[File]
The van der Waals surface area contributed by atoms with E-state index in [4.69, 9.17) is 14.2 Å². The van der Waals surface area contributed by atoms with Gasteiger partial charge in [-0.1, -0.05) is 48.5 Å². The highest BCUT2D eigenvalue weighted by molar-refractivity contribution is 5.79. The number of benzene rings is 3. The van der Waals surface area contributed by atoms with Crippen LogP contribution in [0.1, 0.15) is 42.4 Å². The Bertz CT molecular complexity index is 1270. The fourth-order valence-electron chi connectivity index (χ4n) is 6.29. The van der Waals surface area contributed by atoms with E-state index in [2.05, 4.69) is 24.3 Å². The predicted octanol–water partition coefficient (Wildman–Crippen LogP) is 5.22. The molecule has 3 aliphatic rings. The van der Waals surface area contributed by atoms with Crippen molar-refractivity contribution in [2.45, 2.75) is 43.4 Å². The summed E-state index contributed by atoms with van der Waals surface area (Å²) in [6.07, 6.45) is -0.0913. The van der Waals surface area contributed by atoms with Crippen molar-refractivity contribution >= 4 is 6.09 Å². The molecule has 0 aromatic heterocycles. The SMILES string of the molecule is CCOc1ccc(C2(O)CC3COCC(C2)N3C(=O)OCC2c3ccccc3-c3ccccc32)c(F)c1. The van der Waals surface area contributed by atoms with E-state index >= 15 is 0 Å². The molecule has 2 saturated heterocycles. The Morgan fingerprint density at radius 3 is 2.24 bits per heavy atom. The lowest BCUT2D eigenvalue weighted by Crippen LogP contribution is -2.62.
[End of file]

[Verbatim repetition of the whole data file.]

The van der Waals surface area contributed by atoms with E-state index in [4.69, 9.17) is 14.2 Å². The van der Waals surface area contributed by atoms with Gasteiger partial charge in [-0.1, -0.05) is 48.5 Å². The highest BCUT2D eigenvalue weighted by molar-refractivity contribution is 5.79. The number of benzene rings is 3. The van der Waals surface area contributed by atoms with Crippen LogP contribution in [0.1, 0.15) is 42.4 Å². The Bertz CT molecular complexity index is 1270. The fourth-order valence-electron chi connectivity index (χ4n) is 6.29. The van der Waals surface area contributed by atoms with E-state index in [2.05, 4.69) is 24.3 Å². The predicted octanol–water partition coefficient (Wildman–Crippen LogP) is 5.22. The molecule has 3 aliphatic rings. The van der Waals surface area contributed by atoms with Crippen molar-refractivity contribution in [2.45, 2.75) is 43.4 Å². The summed E-state index contributed by atoms with van der Waals surface area (Å²) in [6.07, 6.45) is -0.0913. The van der Waals surface area contributed by atoms with Crippen molar-refractivity contribution >= 4 is 6.09 Å². The molecule has 0 aromatic heterocycles. The SMILES string of the molecule is CCOc1ccc(C2(O)CC3COCC(C2)N3C(=O)OCC2c3ccccc3-c3ccccc32)c(F)c1. The van der Waals surface area contributed by atoms with E-state index >= 15 is 0 Å². The molecule has 2 saturated heterocycles. The Morgan fingerprint density at radius 3 is 2.24 bits per heavy atom. The lowest BCUT2D eigenvalue weighted by Crippen LogP contribution is -2.62.